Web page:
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Dads in the Indigenous birthing in an urban setting study

Tell My Story: Hearing from the Dads in the Indigenous Birthing in an Urban Setting (IBUS) Study

 

Project Aim:

To gain rich information on urban Aboriginal and Torres Strait Islander young men’s experiences, dreams, aspirations, needs, and challenges during their partner’s pregnancy and first 6-months of parenthood.

 

Objectives:

  1. Explore Aboriginal and Torres Strait Islander men’s experiences, dreams, aspirations, needs, and challenges during their partner’s pregnancy to 6 month post-natal.
  2. Identify Aboriginal and Torres Strait Islander men’s social, cultural and psychological strengths as a partner expecting a baby and as a father.

 

Project Team:

Project leader: Dr Yvette Roe, Senior Research Fellow, University of Queensland’s Mater Research Institute
Project partners:

Administering organisation: The University of Queensland
Project timeline: 1 April 2018—9 June 2019

 

 

Methodology

The IBUS Study is a longitudinal cohort study with an overarching Participatory Action Research (PAR) Framework that enables responsive, proactive action in relation to findings. This qualitative sub-study employed in-depth, semi-structured and focus group interviews and yarning circles with eight new or expectant Aboriginal and Torres Strait Islander dads whose partners were pregnant or had recently given birth.

It used Interpretative Phenomenological Analysis (IPA); a qualitative method of analysis which is descriptive and draws knowledge from everyday experiences. The social, cultural and psychological strengths that Aboriginal and Torres Strait Islander men exhibit in their roles as a father and a partner were identified from their accounts of everyday experiences. The analysis comprised of four steps:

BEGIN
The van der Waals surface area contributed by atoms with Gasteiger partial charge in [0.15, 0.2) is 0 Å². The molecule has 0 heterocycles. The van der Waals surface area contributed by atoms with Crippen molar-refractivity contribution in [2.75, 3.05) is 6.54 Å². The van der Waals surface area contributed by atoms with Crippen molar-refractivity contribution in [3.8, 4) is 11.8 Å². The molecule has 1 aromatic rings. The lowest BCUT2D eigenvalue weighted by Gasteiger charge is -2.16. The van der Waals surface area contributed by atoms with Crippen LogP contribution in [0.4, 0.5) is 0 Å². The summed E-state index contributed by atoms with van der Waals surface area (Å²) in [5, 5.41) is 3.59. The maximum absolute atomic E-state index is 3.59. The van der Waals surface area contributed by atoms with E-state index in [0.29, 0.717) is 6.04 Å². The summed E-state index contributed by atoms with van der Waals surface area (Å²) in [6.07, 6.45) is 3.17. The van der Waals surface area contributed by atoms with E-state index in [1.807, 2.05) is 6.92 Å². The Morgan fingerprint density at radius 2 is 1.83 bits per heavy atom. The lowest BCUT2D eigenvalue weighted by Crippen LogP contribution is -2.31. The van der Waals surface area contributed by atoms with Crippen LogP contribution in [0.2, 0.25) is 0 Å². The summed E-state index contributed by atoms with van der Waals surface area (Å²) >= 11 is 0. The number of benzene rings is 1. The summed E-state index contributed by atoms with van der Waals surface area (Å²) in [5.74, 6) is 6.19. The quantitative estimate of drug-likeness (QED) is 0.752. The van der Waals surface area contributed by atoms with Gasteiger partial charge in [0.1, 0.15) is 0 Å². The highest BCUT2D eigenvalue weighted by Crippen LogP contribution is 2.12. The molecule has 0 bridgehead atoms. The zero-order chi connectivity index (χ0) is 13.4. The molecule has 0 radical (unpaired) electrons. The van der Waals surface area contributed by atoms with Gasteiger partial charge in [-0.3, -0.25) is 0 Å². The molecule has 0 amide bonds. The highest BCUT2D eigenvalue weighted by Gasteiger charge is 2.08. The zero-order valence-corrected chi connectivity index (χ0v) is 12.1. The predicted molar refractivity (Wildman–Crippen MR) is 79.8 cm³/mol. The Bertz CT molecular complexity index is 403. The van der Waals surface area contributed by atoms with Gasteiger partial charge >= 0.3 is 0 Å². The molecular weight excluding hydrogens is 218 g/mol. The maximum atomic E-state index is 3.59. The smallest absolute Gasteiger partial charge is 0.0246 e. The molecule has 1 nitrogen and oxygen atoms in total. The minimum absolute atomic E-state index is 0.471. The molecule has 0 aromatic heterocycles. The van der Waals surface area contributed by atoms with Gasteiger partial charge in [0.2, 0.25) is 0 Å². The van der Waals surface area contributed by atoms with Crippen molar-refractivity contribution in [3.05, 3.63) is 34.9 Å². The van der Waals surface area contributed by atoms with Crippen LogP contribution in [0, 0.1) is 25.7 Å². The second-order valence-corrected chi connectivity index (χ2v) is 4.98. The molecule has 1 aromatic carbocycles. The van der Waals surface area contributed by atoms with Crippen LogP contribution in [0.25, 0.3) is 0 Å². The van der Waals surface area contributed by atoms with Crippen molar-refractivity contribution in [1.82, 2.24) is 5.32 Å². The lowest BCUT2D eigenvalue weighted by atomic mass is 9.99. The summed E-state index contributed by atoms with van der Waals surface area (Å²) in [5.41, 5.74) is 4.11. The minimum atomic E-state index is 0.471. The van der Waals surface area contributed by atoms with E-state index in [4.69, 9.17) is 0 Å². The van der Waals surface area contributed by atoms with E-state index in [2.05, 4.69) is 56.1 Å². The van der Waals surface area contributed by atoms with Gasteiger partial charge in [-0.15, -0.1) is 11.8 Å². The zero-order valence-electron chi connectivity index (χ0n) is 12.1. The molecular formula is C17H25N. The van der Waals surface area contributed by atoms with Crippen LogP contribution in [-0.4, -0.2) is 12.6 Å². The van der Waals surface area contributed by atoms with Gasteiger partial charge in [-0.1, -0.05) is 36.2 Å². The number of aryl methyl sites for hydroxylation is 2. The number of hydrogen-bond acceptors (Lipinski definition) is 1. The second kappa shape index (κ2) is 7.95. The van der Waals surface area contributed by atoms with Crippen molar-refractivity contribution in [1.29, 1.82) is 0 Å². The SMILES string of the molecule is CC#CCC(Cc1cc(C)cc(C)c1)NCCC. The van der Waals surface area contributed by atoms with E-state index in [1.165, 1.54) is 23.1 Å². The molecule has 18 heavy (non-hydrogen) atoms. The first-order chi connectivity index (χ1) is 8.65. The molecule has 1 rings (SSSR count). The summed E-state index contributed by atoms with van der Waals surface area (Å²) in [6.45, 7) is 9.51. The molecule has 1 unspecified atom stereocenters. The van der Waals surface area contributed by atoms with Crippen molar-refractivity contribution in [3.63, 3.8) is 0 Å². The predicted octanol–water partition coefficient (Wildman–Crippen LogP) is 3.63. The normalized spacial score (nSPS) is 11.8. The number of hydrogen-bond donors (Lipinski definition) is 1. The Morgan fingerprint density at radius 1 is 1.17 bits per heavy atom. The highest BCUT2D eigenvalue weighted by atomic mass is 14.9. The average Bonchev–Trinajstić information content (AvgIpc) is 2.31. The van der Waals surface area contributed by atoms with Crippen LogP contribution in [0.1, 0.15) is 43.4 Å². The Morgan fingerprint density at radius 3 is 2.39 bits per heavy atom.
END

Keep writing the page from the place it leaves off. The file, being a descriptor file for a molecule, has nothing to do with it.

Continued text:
1. Coding of initial interview transcripts to identify themes and develop a coding framework.
  2. Identification and categorisation of men’s experiences using the coding framework.
  3. Examination of themes categorising men’s experiences to identify strengths they exhibit in their roles as a father and a partner.
  4. Use of key findings to inform the development of an Indigenous specific parenting program.

 

Project Findings

The positive and negative aspects of Aboriginal and Torres Strait Islander new and expectant dads and the relationship with their own fathers form a background against which they build their identity as a dad. To fulfill the role of a strong and deadly dad, and become the best they can be, Aboriginal and Torres Strait Islander new and expectant dads need support to heal and learn from their past and manage the stress of becoming a dad.

Specifically, new and expectant dads want:

  1. maternal services that acknowledge and celebrate Indigenous fatherhood
  2. maternal services that are inclusive of dads and support them to feel more connected to their partners pregnancy and empowered to support her pregnancy journey
  3. a male worker to yarn with men and share their experiences of becoming a father
  4. yarning groups to connect with other dads.

The research also documented the benefits of parenting on the health and wellbeing of the fathers and found that strengthening Aboriginal and Torres Strait Islander men’s role as parents is likely to have positive health and wellbeing benefits on the dads and can also improve child development and family wellbeing.

 

Project Outcomes

Knowledge
  • Improved understanding of the experiences of new and expectant Aboriginal and Torres Strait Islander dads during their partner’s pregnancy and in the early post-natal period, and their perspectives of what it means to be a strong and deadly dad.
  • Produced a program logic model that articulates the key components of best-evidence community-wide strategy for IUIH to engage and empower Aboriginal and Torres Strait Islander dads in South East Queensland.
Awareness
  • Improved understanding of the challenges for Aboriginal and Torres Strait Islander men to become strong and deadly dads, and identification of opportunities for strengthening the male parenting role in urban Aboriginal and Torres Strait Islander families and communities.
Behaviour
  • The research findings provide evidence for bringing dads together to build a community network of strong and deadly dads; fathers inclusive services, males empowering males to be strong, early intervention and supportive pathways into fatherhood, and promoting and celebrating the strengths and roles of Aboriginal and Torres Strait Islander dads.
 
Related Resources:
Project leader

Yvette Roe

Administering institution:

The University of Queensland

Completion date:

Expected March 2019